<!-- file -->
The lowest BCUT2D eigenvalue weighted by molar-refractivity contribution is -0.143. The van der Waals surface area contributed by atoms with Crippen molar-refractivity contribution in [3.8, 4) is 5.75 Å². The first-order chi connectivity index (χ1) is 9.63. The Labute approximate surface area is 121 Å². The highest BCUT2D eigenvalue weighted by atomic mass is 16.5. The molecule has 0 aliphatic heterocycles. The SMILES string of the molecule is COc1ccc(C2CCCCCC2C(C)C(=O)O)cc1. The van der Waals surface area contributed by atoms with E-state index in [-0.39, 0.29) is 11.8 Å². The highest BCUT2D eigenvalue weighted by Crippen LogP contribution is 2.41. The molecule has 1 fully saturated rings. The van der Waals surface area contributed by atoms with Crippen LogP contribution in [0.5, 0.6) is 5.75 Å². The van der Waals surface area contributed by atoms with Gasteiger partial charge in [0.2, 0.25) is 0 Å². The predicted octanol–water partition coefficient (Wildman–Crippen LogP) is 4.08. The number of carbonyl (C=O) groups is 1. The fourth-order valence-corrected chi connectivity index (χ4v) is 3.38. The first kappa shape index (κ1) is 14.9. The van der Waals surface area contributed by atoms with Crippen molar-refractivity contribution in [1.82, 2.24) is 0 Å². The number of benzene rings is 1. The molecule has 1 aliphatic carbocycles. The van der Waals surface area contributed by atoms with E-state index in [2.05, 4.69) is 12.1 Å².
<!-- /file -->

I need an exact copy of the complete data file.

The lowest BCUT2D eigenvalue weighted by molar-refractivity contribution is -0.143. The van der Waals surface area contributed by atoms with Crippen molar-refractivity contribution in [3.8, 4) is 5.75 Å². The first-order chi connectivity index (χ1) is 9.63. The Labute approximate surface area is 121 Å². The highest BCUT2D eigenvalue weighted by atomic mass is 16.5. The molecule has 0 aliphatic heterocycles. The SMILES string of the molecule is COc1ccc(C2CCCCCC2C(C)C(=O)O)cc1. The van der Waals surface area contributed by atoms with E-state index in [-0.39, 0.29) is 11.8 Å². The highest BCUT2D eigenvalue weighted by Crippen LogP contribution is 2.41. The molecule has 1 fully saturated rings. The van der Waals surface area contributed by atoms with Crippen LogP contribution in [0.5, 0.6) is 5.75 Å². The van der Waals surface area contributed by atoms with Gasteiger partial charge in [0.2, 0.25) is 0 Å². The predicted octanol–water partition coefficient (Wildman–Crippen LogP) is 4.08. The number of carbonyl (C=O) groups is 1. The fourth-order valence-corrected chi connectivity index (χ4v) is 3.38. The first kappa shape index (κ1) is 14.9. The van der Waals surface area contributed by atoms with Crippen molar-refractivity contribution in [1.82, 2.24) is 0 Å². The number of benzene rings is 1. The molecule has 1 aliphatic carbocycles. The van der Waals surface area contributed by atoms with E-state index in [2.05, 4.69) is 12.1 Å².